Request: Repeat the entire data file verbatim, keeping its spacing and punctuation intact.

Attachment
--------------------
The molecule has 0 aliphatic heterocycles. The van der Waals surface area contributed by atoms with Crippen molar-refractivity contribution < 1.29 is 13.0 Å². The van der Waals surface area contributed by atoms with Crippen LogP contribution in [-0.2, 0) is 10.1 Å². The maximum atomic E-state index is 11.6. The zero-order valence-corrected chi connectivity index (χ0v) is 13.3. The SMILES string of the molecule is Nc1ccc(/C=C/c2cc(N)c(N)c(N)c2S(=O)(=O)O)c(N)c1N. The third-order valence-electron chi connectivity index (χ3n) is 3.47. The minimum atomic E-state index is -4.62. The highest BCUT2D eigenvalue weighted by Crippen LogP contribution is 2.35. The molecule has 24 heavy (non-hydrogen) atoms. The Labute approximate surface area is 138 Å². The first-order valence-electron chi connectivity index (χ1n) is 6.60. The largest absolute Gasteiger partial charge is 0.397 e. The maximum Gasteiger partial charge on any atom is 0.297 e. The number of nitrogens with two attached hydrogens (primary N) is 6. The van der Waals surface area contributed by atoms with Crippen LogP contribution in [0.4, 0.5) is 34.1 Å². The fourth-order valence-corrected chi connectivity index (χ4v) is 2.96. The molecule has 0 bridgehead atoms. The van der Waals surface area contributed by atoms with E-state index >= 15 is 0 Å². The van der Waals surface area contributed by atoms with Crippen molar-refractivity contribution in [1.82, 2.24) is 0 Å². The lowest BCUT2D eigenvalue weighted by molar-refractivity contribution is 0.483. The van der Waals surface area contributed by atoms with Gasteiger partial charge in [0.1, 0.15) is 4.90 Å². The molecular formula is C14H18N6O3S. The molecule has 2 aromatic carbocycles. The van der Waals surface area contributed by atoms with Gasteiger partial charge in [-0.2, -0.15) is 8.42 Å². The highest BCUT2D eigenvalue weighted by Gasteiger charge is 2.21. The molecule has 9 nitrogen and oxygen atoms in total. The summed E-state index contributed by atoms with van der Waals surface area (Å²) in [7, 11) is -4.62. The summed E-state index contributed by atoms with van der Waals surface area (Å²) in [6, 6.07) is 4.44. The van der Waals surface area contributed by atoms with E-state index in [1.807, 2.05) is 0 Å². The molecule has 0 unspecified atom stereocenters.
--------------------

The molecule has 0 aliphatic heterocycles. The van der Waals surface area contributed by atoms with Crippen molar-refractivity contribution < 1.29 is 13.0 Å². The van der Waals surface area contributed by atoms with Crippen LogP contribution in [-0.2, 0) is 10.1 Å². The maximum atomic E-state index is 11.6. The zero-order valence-corrected chi connectivity index (χ0v) is 13.3. The SMILES string of the molecule is Nc1ccc(/C=C/c2cc(N)c(N)c(N)c2S(=O)(=O)O)c(N)c1N. The third-order valence-electron chi connectivity index (χ3n) is 3.47. The minimum atomic E-state index is -4.62. The highest BCUT2D eigenvalue weighted by Crippen LogP contribution is 2.35. The molecule has 24 heavy (non-hydrogen) atoms. The Labute approximate surface area is 138 Å². The first-order valence-electron chi connectivity index (χ1n) is 6.60. The largest absolute Gasteiger partial charge is 0.397 e. The maximum Gasteiger partial charge on any atom is 0.297 e. The number of nitrogens with two attached hydrogens (primary N) is 6. The van der Waals surface area contributed by atoms with Crippen LogP contribution in [0.4, 0.5) is 34.1 Å². The fourth-order valence-corrected chi connectivity index (χ4v) is 2.96. The molecule has 0 bridgehead atoms. The van der Waals surface area contributed by atoms with E-state index >= 15 is 0 Å². The van der Waals surface area contributed by atoms with Crippen molar-refractivity contribution in [1.82, 2.24) is 0 Å². The lowest BCUT2D eigenvalue weighted by molar-refractivity contribution is 0.483. The van der Waals surface area contributed by atoms with Gasteiger partial charge in [0.1, 0.15) is 4.90 Å². The molecular formula is C14H18N6O3S. The molecule has 2 aromatic carbocycles. The van der Waals surface area contributed by atoms with Gasteiger partial charge in [-0.2, -0.15) is 8.42 Å². The highest BCUT2D eigenvalue weighted by Gasteiger charge is 2.21. The molecule has 9 nitrogen and oxygen atoms in total. The summed E-state index contributed by atoms with van der Waals surface area (Å²) in [7, 11) is -4.62. The summed E-state index contributed by atoms with van der Waals surface area (Å²) in [6, 6.07) is 4.44. The van der Waals surface area contributed by atoms with E-state index in [1.807, 2.05) is 0 Å². The molecule has 0 unspecified atom stereocenters.